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Ideas of Rosalind Hursthouse, by Text

[New Zealand, fl. 1996, Of the Open University in Britain, and then Auckland University, NZ]

1992 Virtue Theory and Abortion
p.226 p.81 Eudaimonia first; virtue is a trait which promotes it; right acts are what virtues produce
1999 On Virtue Ethics
Intro p.9 Animals and plants can 'flourish', but only rational beings can have eudaimonia
Intro p.15 Must all actions be caused in part by a desire, or can a belief on its own be sufficient?
Ch.1 p.33 Deontologists do consider consequences, because they reveal when a rule might apply
Ch.1 p.37 Preference utilitarianism aims to be completely value-free, or empirical
Ch.2 p.44 After a moral dilemma is resolved there is still a 'remainder', requiring (say) regret
Ch.2 p.52 Deontologists resolve moral dilemmas by saying the rule conflict is merely apparent
Ch.2 p.56 'Codifiable' morality give rules for decisions which don't require wisdom
Ch.2 p.56 Virtue ethics is open to the objection that it fails to show priority among the virtues
Ch.2 p.57 Any strict ranking of virtues or rules gets abandoned when faced with particular cases
Ch.2 n12 p.60 Teenagers are often quite wise about ideals, but rather stupid about consequences
Ch.3 p.64 Deontologists usually accuse utilitarians of oversimplifying hard cases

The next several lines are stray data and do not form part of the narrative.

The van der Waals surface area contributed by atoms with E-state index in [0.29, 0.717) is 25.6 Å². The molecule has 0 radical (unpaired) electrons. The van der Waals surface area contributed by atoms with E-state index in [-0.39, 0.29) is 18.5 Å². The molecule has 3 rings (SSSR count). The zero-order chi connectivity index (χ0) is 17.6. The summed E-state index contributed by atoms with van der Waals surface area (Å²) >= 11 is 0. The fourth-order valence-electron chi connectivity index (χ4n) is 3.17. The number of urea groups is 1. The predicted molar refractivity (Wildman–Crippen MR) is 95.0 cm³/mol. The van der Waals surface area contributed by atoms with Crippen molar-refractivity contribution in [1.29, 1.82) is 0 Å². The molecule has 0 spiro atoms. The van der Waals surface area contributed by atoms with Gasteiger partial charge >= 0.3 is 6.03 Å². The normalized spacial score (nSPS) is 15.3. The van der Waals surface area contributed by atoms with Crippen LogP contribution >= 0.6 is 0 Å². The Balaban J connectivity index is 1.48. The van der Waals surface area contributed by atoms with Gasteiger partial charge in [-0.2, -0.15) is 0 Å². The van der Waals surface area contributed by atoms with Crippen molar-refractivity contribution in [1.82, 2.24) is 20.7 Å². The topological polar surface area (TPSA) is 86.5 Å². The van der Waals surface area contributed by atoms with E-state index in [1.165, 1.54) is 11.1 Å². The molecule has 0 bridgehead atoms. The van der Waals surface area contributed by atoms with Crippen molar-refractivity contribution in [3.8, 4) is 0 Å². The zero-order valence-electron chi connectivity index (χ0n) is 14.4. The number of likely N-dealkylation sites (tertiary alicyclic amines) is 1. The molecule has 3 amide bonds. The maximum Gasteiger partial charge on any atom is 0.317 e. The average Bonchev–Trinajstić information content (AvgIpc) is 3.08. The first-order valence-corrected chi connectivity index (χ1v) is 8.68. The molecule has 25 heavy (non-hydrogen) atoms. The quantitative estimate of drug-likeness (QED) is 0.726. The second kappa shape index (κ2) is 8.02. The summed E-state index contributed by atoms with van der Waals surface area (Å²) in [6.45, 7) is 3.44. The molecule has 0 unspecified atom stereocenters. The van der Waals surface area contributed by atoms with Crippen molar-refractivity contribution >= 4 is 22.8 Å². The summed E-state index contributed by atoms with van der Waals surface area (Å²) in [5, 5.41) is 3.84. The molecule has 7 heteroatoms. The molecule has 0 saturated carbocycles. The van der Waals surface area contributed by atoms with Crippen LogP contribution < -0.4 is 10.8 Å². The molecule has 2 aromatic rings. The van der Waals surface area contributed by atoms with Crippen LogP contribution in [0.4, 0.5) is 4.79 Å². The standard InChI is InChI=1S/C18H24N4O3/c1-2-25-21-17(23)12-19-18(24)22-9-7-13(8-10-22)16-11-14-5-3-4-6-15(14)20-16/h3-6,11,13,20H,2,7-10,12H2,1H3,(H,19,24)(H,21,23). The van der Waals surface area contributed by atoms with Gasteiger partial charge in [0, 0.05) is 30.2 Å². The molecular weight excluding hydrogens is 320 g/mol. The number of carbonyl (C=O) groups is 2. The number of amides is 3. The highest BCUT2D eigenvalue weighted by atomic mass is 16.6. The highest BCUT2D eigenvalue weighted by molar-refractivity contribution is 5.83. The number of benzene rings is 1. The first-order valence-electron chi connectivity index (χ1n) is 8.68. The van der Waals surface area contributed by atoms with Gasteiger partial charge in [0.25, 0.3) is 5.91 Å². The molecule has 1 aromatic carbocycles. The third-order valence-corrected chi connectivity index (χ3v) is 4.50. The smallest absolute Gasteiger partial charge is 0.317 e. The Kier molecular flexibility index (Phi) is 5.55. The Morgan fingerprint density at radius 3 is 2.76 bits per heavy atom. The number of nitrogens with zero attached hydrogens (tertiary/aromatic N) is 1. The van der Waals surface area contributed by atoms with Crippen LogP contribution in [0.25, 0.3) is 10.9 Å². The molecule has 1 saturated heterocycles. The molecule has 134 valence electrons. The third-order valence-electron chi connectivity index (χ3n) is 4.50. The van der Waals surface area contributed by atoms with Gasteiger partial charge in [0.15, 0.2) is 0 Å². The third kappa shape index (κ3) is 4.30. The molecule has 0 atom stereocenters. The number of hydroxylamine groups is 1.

Ch.3 p.69 According to virtue ethics, two agents may respond differently, and yet both be right
Ch.3 p.74 Involuntary actions performed in tragic dilemmas are bad because they mar a good life
Ch.3 p.83 We are torn between utilitarian and deontological views of lying, depending on the examples
Ch.3 n8 p.73 You are not a dishonest person if a tragic dilemma forces you to do something dishonest
Ch.4 p.102 The emotions of sympathy, compassion and love are no guarantee of right action or acting well
Ch.6 p.127 Virtuous people may not be fully clear about their reasons for action
Ch.6 p.133 If people are virtuous in obedience to God, would they become wicked if they lost their faith?
Ch.6 p.137 It is a fantasy that only through the study of philosophy can one become virtuous
Ch.7 p.141 Performing an act simply because it is virtuous is sufficient to be 'morally motivated' or 'dutiful'
Ch.7 p.144 If moral motivation is an all-or-nothing sense of duty, how can children act morally?
Ch.7 p.147 Maybe in a deeply poisoned character none of their milder character traits could ever be a virtue
Ch.7 p.150 There may be inverse akrasia, where the agent's action is better than their judgement recommends
Ch.7 p.155 We are puzzled by a person who can show an exceptional virtue and also behave very badly
Ch.8 p.172 Virtue may be neither sufficient nor necessary for eudaimonia
Ch.8 p.176 When it comes to bringing up children, most of us think that the virtues are the best bet
Ch.9 p.202 Good animals can survive, breed, feel characteristic pleasure and pain, and contribute to the group
Ch.9 p.213 Being unusually virtuous in some areas may entail being less virtuous in others
Ch.9 n20 p.206 The word 'person' is useless in ethics, because what counts as a good or bad self-conscious being?
Ch10 p.222 We are distinct from other animals in behaving rationally - pursuing something as good, for reasons